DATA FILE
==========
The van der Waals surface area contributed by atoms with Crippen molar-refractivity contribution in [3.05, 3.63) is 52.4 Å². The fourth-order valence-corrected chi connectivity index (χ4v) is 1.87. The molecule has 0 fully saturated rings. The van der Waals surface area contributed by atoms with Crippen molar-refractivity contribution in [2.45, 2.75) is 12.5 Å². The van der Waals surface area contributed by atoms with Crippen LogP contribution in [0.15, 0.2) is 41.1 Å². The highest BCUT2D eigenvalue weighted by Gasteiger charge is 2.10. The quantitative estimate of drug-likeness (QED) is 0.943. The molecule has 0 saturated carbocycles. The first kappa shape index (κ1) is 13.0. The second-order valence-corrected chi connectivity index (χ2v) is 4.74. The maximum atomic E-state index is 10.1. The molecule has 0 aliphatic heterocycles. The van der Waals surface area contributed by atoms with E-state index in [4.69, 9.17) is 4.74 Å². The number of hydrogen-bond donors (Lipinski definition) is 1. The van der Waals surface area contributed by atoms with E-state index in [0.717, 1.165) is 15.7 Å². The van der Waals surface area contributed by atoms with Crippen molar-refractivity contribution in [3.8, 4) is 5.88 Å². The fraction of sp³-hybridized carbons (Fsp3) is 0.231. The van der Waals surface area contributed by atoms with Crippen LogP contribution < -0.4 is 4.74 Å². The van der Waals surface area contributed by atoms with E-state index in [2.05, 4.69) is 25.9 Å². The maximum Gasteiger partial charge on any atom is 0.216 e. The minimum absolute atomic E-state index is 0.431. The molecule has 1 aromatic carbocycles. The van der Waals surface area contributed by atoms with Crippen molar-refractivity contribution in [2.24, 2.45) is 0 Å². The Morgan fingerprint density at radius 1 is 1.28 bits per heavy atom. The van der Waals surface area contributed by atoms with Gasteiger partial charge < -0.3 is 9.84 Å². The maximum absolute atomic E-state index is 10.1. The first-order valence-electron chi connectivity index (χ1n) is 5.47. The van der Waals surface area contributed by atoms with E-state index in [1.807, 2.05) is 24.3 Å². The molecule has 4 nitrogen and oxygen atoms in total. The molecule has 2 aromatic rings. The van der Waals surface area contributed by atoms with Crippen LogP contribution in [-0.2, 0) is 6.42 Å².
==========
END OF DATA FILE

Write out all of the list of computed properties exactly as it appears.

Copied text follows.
The van der Waals surface area contributed by atoms with Crippen molar-refractivity contribution in [3.05, 3.63) is 52.4 Å². The fourth-order valence-corrected chi connectivity index (χ4v) is 1.87. The molecule has 0 fully saturated rings. The van der Waals surface area contributed by atoms with Crippen molar-refractivity contribution in [2.45, 2.75) is 12.5 Å². The van der Waals surface area contributed by atoms with Crippen LogP contribution in [0.15, 0.2) is 41.1 Å². The highest BCUT2D eigenvalue weighted by Gasteiger charge is 2.10. The quantitative estimate of drug-likeness (QED) is 0.943. The molecule has 0 saturated carbocycles. The first kappa shape index (κ1) is 13.0. The second-order valence-corrected chi connectivity index (χ2v) is 4.74. The maximum atomic E-state index is 10.1. The molecule has 0 aliphatic heterocycles. The van der Waals surface area contributed by atoms with E-state index in [4.69, 9.17) is 4.74 Å². The number of hydrogen-bond donors (Lipinski definition) is 1. The van der Waals surface area contributed by atoms with E-state index in [0.717, 1.165) is 15.7 Å². The van der Waals surface area contributed by atoms with Crippen molar-refractivity contribution in [3.8, 4) is 5.88 Å². The fraction of sp³-hybridized carbons (Fsp3) is 0.231. The van der Waals surface area contributed by atoms with Crippen LogP contribution < -0.4 is 4.74 Å². The van der Waals surface area contributed by atoms with E-state index in [2.05, 4.69) is 25.9 Å². The maximum Gasteiger partial charge on any atom is 0.216 e. The minimum absolute atomic E-state index is 0.431. The molecule has 1 aromatic carbocycles. The van der Waals surface area contributed by atoms with Crippen molar-refractivity contribution in [2.24, 2.45) is 0 Å². The Morgan fingerprint density at radius 1 is 1.28 bits per heavy atom. The van der Waals surface area contributed by atoms with Gasteiger partial charge < -0.3 is 9.84 Å². The maximum absolute atomic E-state index is 10.1. The first-order valence-electron chi connectivity index (χ1n) is 5.47. The van der Waals surface area contributed by atoms with E-state index in [1.807, 2.05) is 24.3 Å². The molecule has 4 nitrogen and oxygen atoms in total. The molecule has 2 aromatic rings. The van der Waals surface area contributed by atoms with Crippen LogP contribution in [-0.2, 0) is 6.42 Å².